Wednesday, October 31, 2007

Milton Friedman on International Monetary Relations

Warren Buffett has mentioned frequently his concern about the twin deficits in the U.S.- the current account deficit and the budget deficit. The current account essentially refers to our balance of trade with other countries. The United States current account deficit has significantly increased lately, in both nominal terms and in terms of GDP. (See chart) The budget deficit refers to our government's income account, and the fact that it spends more than it receives through taxes.
On the current account, I came across this Milton Friedman analogy and discussion from his book, Capitalism and Freedom:

In discussing international monetary relations on a more general level, it is necessary to distinguish two rather different problems: the balance of payments, and the danger of a run on gold.(note:read dollar today) The difference between the problems can be illustrated most simply by considering the analogy of an ordinary commercial bank. The bank must so arrange its affairs that it takes in as service charges, interest on loans, and so on a large enough sum to enable it to pay its expenses- wages and salaries, interest on borrowed funds, cost of supplies, return to stockholders, and so on. It must strive, that is, for a healthy income account. But a bank which is in good shape on its income account may nonetheless experience serious trouble if for any reason its depositors should lose confidence in it and suddenly demand their deposits en masse. Many a sound bank was forced to close its doors because of such a run on it during the liquidity crises described in the preceding chapter.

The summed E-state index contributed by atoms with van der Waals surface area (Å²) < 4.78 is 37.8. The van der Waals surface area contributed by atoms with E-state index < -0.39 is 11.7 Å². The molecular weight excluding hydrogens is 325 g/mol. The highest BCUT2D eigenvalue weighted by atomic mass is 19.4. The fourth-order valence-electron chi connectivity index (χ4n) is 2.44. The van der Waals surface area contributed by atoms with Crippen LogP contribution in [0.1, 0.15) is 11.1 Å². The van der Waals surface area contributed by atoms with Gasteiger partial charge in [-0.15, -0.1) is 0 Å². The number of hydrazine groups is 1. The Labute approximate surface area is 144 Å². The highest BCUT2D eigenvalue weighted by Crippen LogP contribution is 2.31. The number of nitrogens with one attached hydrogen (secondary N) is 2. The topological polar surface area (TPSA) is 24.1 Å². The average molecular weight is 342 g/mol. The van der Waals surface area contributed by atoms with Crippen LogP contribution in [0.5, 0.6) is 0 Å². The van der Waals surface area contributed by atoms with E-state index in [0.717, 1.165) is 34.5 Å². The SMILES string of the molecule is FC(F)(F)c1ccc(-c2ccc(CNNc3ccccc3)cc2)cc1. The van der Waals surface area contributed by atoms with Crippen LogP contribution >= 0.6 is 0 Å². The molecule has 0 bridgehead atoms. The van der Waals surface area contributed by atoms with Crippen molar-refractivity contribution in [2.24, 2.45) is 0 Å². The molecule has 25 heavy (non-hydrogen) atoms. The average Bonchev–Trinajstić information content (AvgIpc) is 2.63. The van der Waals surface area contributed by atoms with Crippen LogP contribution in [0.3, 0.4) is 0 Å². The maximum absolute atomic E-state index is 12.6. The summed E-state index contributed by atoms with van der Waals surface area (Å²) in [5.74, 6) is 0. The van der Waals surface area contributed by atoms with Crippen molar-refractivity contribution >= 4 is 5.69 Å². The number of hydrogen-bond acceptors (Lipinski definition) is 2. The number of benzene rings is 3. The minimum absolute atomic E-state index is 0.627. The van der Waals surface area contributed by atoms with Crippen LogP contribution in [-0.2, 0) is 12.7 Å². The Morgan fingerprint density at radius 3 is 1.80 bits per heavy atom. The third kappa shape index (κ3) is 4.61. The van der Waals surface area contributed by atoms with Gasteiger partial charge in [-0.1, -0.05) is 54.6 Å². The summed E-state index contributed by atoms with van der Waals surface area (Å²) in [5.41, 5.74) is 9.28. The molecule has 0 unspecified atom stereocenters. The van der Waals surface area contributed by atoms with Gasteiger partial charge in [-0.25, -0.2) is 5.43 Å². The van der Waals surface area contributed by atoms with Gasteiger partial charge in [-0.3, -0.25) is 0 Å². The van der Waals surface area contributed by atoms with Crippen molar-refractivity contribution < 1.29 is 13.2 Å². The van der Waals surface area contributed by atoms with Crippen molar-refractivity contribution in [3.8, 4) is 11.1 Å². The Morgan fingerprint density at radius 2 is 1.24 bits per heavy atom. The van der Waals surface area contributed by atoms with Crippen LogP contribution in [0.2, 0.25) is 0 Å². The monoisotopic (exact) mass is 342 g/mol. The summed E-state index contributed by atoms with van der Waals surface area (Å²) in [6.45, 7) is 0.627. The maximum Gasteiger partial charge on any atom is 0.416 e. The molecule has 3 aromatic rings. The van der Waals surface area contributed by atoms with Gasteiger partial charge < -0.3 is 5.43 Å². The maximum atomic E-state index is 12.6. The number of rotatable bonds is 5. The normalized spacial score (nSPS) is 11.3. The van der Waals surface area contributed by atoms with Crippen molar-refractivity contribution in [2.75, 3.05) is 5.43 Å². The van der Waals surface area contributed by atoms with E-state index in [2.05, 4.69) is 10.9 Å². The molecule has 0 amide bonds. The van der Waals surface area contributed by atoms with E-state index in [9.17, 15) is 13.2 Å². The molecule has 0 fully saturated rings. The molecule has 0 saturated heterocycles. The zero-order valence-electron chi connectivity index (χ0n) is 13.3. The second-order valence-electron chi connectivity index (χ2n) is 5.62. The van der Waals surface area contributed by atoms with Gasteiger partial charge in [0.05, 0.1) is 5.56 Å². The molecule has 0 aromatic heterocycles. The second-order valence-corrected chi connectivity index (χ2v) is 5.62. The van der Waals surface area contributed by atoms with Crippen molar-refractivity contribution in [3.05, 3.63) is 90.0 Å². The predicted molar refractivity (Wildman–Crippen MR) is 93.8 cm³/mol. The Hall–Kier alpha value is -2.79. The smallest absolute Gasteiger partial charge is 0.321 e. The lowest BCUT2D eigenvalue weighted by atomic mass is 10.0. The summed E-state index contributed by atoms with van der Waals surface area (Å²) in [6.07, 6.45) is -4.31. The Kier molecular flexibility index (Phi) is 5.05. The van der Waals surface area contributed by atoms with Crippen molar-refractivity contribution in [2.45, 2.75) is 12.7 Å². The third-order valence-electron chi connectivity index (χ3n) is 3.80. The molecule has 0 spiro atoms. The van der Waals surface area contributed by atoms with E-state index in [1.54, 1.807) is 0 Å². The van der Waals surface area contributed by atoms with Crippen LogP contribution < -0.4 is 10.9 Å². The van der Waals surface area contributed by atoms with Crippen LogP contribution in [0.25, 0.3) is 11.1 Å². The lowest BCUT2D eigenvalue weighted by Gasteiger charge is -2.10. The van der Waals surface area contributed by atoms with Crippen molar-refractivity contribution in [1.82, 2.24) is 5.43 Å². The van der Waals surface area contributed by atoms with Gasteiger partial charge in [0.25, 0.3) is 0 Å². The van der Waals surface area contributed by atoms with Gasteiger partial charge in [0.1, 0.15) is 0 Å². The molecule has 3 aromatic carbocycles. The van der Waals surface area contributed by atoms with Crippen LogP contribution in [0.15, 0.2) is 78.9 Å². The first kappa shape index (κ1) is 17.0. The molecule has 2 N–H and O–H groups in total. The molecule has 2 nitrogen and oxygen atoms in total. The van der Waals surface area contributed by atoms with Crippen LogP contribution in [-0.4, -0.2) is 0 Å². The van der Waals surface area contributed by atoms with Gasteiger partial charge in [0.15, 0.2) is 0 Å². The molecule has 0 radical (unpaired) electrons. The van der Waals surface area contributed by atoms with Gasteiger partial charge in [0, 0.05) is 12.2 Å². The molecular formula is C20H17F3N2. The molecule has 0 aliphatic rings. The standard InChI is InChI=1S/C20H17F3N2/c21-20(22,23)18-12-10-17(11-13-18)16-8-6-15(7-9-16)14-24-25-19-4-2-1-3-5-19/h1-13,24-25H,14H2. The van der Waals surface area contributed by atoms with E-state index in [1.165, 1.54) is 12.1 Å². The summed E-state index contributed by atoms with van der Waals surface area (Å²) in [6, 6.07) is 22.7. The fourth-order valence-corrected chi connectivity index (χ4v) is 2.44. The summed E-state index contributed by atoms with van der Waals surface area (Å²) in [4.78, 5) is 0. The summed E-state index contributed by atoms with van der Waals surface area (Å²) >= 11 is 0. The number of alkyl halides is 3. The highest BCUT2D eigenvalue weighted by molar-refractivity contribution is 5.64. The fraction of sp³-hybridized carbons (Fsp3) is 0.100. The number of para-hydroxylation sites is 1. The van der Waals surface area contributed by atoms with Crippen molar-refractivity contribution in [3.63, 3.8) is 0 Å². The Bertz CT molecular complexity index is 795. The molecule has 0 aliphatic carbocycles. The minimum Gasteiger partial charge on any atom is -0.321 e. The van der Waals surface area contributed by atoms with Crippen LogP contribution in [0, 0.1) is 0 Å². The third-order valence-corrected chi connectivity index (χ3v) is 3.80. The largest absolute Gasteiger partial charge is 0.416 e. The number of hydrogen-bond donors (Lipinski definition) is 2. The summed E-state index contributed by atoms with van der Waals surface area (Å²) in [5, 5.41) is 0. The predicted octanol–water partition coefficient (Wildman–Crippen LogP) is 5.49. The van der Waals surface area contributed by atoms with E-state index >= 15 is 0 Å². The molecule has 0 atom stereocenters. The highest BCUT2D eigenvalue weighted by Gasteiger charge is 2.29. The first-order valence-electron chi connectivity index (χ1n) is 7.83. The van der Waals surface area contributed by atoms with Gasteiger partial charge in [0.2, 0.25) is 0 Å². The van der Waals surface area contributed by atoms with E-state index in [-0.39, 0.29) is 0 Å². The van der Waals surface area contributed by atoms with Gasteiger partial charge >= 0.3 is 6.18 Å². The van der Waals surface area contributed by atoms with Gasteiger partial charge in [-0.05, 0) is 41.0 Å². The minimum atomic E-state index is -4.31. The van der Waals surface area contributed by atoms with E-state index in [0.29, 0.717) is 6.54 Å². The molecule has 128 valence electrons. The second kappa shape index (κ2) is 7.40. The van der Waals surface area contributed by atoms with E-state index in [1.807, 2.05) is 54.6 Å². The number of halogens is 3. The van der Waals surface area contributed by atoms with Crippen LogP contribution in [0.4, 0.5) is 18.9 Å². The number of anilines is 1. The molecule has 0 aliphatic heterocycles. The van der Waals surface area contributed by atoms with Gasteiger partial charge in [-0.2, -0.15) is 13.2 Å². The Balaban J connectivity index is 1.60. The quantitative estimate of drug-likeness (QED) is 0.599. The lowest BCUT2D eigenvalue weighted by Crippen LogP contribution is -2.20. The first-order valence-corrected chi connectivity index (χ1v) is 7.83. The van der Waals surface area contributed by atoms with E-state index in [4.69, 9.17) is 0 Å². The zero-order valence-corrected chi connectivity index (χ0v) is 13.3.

These two problems are not of course unrelated. One important reason why a bank's depositors may lose confidence in it is because the bank is experiencing losses on income account. Yet the two problems are also very different. For one thing, problems on income account are generally slow to arise and considerable time is available to solve them. They seldom come as sudden surprises. A run, on the other hand, may arise suddenly and unpredictably out of thin air.
There are four, and only four ways, in which a country can adjust to such a disturbance and some combination of these ways must be used.

1. U.S. reserves of foriegn currencies can be drawn down or foreign reserves of U.S. currency built up...
2. Domestic prices within the U.S. can be forced down relative to foreign prices...
3. Exactly the same effects can be achieved by a change in exchange rates as by a change in domestic prices...
4... Instead, direct governmental controls or interferences with trade could be used to reduce attempted U.S. expenditures of dollars and expand U.S. receipts.
Warren has said that he expects 3 to happen, through a fall in the U.S. dollar exchange rate, and this is probably right. 1 has already happened on a large scale through foreign accumulation of U.S. dollars, and central banks have been weary about continuing to build up their reserves. 4 could happen through tariffs, such as the one trying to be brought up against China for their undervalued currency. Or there is 2, which is essentially deflation. Regardless of which combination is taken, it is clear that the effects of a persistent current account deficit are all troublesome.

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